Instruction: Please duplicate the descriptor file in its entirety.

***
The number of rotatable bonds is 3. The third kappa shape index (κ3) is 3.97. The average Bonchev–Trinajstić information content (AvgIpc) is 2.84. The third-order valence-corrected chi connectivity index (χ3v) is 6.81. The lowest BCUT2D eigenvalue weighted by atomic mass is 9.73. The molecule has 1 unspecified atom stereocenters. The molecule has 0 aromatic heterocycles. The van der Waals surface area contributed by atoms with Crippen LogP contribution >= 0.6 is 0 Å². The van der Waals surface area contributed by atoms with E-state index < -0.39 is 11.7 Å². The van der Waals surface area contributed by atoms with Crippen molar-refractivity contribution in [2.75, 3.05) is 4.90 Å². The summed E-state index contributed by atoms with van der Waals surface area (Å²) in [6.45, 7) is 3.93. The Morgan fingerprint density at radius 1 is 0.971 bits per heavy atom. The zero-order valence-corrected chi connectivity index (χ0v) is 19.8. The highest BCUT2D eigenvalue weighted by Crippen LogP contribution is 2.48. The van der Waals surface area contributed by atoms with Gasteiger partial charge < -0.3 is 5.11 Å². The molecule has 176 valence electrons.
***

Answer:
The number of rotatable bonds is 3. The third kappa shape index (κ3) is 3.97. The average Bonchev–Trinajstić information content (AvgIpc) is 2.84. The third-order valence-corrected chi connectivity index (χ3v) is 6.81. The lowest BCUT2D eigenvalue weighted by atomic mass is 9.73. The molecule has 1 unspecified atom stereocenters. The molecule has 0 aromatic heterocycles. The van der Waals surface area contributed by atoms with Crippen LogP contribution >= 0.6 is 0 Å². The van der Waals surface area contributed by atoms with E-state index < -0.39 is 11.7 Å². The van der Waals surface area contributed by atoms with Crippen molar-refractivity contribution in [2.75, 3.05) is 4.90 Å². The summed E-state index contributed by atoms with van der Waals surface area (Å²) in [6.45, 7) is 3.93. The Morgan fingerprint density at radius 1 is 0.971 bits per heavy atom. The zero-order valence-corrected chi connectivity index (χ0v) is 19.8. The highest BCUT2D eigenvalue weighted by Crippen LogP contribution is 2.48. The van der Waals surface area contributed by atoms with Gasteiger partial charge < -0.3 is 5.11 Å². The molecule has 176 valence electrons.